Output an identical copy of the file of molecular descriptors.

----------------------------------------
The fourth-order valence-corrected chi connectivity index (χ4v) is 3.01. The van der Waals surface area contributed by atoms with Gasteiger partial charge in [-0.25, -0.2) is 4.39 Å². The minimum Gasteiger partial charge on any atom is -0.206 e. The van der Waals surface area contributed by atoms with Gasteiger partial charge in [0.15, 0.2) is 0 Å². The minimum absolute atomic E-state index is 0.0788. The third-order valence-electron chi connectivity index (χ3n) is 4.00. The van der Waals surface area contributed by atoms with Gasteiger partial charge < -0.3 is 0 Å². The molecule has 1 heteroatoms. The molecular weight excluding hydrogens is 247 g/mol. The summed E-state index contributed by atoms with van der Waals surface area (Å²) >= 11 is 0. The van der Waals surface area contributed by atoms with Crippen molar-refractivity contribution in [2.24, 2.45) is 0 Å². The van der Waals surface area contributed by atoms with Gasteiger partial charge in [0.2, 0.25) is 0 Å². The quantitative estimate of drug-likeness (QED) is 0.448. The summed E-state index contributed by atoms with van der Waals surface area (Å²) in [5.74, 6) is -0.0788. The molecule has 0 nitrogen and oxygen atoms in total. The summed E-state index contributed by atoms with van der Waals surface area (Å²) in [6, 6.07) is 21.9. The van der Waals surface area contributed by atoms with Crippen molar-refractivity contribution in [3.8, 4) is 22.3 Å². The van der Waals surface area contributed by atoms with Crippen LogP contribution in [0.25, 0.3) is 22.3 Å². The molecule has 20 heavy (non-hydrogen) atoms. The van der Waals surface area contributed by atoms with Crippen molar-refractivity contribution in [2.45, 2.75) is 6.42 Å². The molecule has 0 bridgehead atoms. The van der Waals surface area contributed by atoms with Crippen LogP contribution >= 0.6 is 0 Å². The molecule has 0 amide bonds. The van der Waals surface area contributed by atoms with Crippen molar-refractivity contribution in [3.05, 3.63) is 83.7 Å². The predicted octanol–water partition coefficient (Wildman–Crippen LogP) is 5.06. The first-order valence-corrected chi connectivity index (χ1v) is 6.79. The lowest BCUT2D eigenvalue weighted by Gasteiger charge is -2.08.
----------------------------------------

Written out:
The fourth-order valence-corrected chi connectivity index (χ4v) is 3.01. The van der Waals surface area contributed by atoms with Gasteiger partial charge in [-0.25, -0.2) is 4.39 Å². The minimum Gasteiger partial charge on any atom is -0.206 e. The van der Waals surface area contributed by atoms with Gasteiger partial charge in [0.15, 0.2) is 0 Å². The minimum absolute atomic E-state index is 0.0788. The third-order valence-electron chi connectivity index (χ3n) is 4.00. The van der Waals surface area contributed by atoms with Gasteiger partial charge < -0.3 is 0 Å². The molecule has 1 heteroatoms. The molecular weight excluding hydrogens is 247 g/mol. The summed E-state index contributed by atoms with van der Waals surface area (Å²) >= 11 is 0. The van der Waals surface area contributed by atoms with Crippen molar-refractivity contribution in [2.24, 2.45) is 0 Å². The van der Waals surface area contributed by atoms with Gasteiger partial charge in [0.2, 0.25) is 0 Å². The quantitative estimate of drug-likeness (QED) is 0.448. The summed E-state index contributed by atoms with van der Waals surface area (Å²) in [5.74, 6) is -0.0788. The molecule has 0 nitrogen and oxygen atoms in total. The summed E-state index contributed by atoms with van der Waals surface area (Å²) in [6, 6.07) is 21.9. The van der Waals surface area contributed by atoms with Crippen molar-refractivity contribution in [3.8, 4) is 22.3 Å². The van der Waals surface area contributed by atoms with Crippen LogP contribution in [0.25, 0.3) is 22.3 Å². The molecule has 20 heavy (non-hydrogen) atoms. The van der Waals surface area contributed by atoms with Crippen molar-refractivity contribution in [2.45, 2.75) is 6.42 Å². The molecule has 0 bridgehead atoms. The van der Waals surface area contributed by atoms with Crippen LogP contribution >= 0.6 is 0 Å². The molecule has 0 amide bonds. The van der Waals surface area contributed by atoms with Crippen molar-refractivity contribution in [3.05, 3.63) is 83.7 Å². The predicted octanol–water partition coefficient (Wildman–Crippen LogP) is 5.06. The first-order valence-corrected chi connectivity index (χ1v) is 6.79. The lowest BCUT2D eigenvalue weighted by Gasteiger charge is -2.08.